[See also ADDENDUM by Chomsky below:]

Way back long ago, during academic year 1977-78 – which comprised one-thirtieth of my life at the time (now a sixtieth) – my job was teaching teenagers how to do maths. I was certainly no whiz kid, but nor was I bad at it: I even reckon the kids used to look forward to my lessons. But supposing any of those kids I taught became investment bankers and made untold £billions for their employers who then dished-out generous bonuses, could there be an argument for me making a small claim on that? After all, some of the maths I taught - in those dull intervals between larking about - would have been key to investment banking.

Or supposing I was a surgeon and performed a routine, yet life-saving, operation on an investment banker – an appendix operation, say – then shouldn’t I be eligible to claim a chunk of any subsequent bonuses that banker receives? After all, without me (s)he’d be dead!

An investment banker's job is to invest his employer’s dough to best effect: ie, produce max-poss profit. That’s the job. His motivation to do especially well, apparently, is the promise of a BIG bonus. So if all a surgeon’s patients recover well… shouldn’t (s)he receive a BIG bonus too? (One could argue that the surgeon’s bonus ought to be far bigger than for a mere banker, regardless of how well the banker performs). And what about the guy who stacks the wine-&-spirits shelves in a supermarket? Shouldn’t he receive a case of Scotch if he does it well? Or the rubbish collectors: should they be rewarded for not spilling rubbish? Or if someone exceeds their quota on a sweet assembly-line, shouldn't they maybe take home a giant bag of sweets?

But bankers are still rewarded when they lose £billions. Why not just simply pay these crooks a normal salary and when they fail to perform to reasonable expectations then sack them – just as a surgeon who failed to save people’s lives might be sacked? The answer is obvious: bankers have our money, they run the system into which it flows, and no way are they (or their elite bosses) looking to lose their international vice-grip on it. (for ‘vice’ read both meanings)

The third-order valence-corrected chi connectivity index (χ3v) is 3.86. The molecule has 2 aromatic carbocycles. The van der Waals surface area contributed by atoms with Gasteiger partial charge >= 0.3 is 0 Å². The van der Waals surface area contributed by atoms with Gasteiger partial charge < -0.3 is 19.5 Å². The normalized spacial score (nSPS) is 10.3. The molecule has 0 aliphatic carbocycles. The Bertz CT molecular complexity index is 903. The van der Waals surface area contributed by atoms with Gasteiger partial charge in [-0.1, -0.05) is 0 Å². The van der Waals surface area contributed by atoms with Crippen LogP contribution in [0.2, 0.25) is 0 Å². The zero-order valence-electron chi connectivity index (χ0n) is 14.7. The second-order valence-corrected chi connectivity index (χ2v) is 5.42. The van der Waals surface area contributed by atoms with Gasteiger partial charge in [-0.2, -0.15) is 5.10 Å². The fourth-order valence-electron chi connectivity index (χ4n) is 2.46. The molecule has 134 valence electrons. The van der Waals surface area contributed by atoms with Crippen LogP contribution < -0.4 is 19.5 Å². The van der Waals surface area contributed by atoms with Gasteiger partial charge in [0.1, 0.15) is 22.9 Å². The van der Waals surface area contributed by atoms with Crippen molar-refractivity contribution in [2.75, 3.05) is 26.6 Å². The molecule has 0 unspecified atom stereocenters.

The next interesting question: Where does all this dough originate that comprises such enormous profits and bonuses? Has anyone considered that? Answer: someone somewhere (ie, millions everywhere) are working for nothing – or for far less than the true value of their work; and someone somewhere (ie, millions everywhere) are being charged far more than they should be for what they need to buy.

Unless money can be plucked from thin air, then where else do all these untold £billions come from that normally pour into the banks year after year, decade after decade, like Niagara Falls clockwork.

Other investors? If so, they’d have thrown-in the towel decades - or centuries - ago. Why would they keep investing if they just keep losing? The fact is: nobody (or very few) ever lose. And even if, unlike brokers and bankers, they invest long-term, history shows that it’s still far more profitable than hiving money away in some deposit account.

And that’s down to the continual profit generated by industry. Unlike banks, most industry actually produces useful things. When people hear of the vast £billions made by supermarkets, oil companies, mining, aviation….  they gulp in astonishment – or used to. (Rarely do any of these outfits make a loss, and when they do it’s a mere blip and is all tax deductible.) But it’s these profits that feed everything...

And this is where we come to the most crushing fact of all: bank profits and bonuses represent a minuscule tributary of the actual torrent that constantly spills out of industry and runs through their system. It is precisely this torrent (bonanza) - managed by banks and brokers on their clients’ behalf - that keeps their elite clients in position.